Saturday, 14 December 2013

Recession for Australia after Holden?

It's all pretty heart rending down in Victoria where Holden is. Australia has been pretty lucky in avoiding much of the GFC, but this is going to be such a big hit to the economy down there that it may very well drive Victoria and south Australia at least into recession. Is it possible to lose about 30-40,000 jobs in one industry and not go into recession?

Don't look to Abbott for any help. He's stuck in his own incompetence, running around like a headless chook in damage control, Holden just being the latest fiasco. Anyway, this from the AMWU:
AMWU delegates in Adelaide are set form a joint committee with Holden to manage change and organize more assistance for distressed members, with some in tears on the production line yesterday. 

An anxious Prime Minister Tony Abbott phoned Toyota CEO Max Yasuda within hours of Holden’s decision to assure him the Government would do all it could to ensure the Japanese auto maker remained as the sole car maker in this country beyond 2017. 

But AMWU National Vehicles Secretary Dave Smith said it was tragic that the PM only woke up to the importance of adequate co-investment after Holden announced it was quitting. 

“The Coalition Government has realised the enormity of its mistake too late and we are now threatened with a recession, starting with the auto supply chain in Victoria and South Australia,” he said.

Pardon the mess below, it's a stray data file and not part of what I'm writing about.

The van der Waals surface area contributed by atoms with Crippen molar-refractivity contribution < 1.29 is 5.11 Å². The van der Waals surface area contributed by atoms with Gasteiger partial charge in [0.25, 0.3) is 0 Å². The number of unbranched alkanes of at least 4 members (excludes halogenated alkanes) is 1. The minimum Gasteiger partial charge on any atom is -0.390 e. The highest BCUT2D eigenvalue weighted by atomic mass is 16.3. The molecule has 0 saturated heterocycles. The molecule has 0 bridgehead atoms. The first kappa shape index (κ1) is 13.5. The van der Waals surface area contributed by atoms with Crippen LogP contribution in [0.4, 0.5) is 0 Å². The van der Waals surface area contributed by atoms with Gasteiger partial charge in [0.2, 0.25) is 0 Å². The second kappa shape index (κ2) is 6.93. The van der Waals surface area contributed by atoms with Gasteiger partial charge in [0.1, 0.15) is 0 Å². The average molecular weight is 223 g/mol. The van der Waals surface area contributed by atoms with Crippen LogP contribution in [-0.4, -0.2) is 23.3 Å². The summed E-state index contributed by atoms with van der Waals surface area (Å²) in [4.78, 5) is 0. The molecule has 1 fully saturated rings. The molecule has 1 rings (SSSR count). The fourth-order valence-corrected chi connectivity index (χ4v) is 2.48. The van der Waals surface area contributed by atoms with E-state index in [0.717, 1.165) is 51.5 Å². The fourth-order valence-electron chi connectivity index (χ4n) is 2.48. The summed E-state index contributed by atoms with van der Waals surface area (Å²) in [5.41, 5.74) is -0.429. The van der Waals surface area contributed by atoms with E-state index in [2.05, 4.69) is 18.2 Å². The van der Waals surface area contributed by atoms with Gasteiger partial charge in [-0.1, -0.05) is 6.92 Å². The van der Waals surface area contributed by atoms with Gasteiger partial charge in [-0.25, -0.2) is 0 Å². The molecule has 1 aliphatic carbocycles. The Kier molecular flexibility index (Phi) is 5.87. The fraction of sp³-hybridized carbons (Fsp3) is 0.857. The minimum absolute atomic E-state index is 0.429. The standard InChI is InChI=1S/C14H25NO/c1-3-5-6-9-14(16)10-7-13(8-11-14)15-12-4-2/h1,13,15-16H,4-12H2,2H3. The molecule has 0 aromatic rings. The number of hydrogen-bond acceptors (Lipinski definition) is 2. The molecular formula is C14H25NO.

“This was never just about two Holden plants, it is about tens of thousands of automotive jobs in hundreds of businesses fundamental to the economy. 

“Mr Abbott is coming to terms with stripping billions of dollars out of manufacturing so he’s finally talking to Toyota in the way he should have spoken to GM months ago. 

“The people in the front line are our AMWU members and their families.” 

The fragile South Australian economy has about 13,000 of its jobs tied to car components while in Victoria it is 25,000 jobs, with many thousands in other states. 

Mr Smith said it was uncertain how many parts suppliers would survive on Toyota alone. But the company itself admitted it was under “unprecedented pressure” as was its “ability to build cars in Australia.” 

South Australian AMWU Vehicles Secretary Jon Gee said the immediate priority was to provide help for people at Holden not coping and get them through to the Christmas shutdown from next Friday. Members can seek confidential assistance from AMWU Care on 1800 206 316. more


Abbott has ruled out more support for Toyota saying it's "not the right way to go". Well is closing Holden the "right way" then? This is a gov stuck in an unworkable and impracticable monologue/ideologue with itself:
Toyota will not receive extra taxpayer support to remain in Australia, despite fears it could yet follow Holden out the door, Tony Abbott has revealed.

The Prime Minister said he expected the Japanese car maker, which employs 4200 people, would stay because it had a strong export business. He said Canberra would not go beyond the assistance set out in the Automotive Transformation Scheme and dismissed calls for an increase to safeguard jobs as ''not the right way to go''.
He said ''the lesson of the motor industry is that once you start subsidising businesses you get yourself onto a treadmill. Read more

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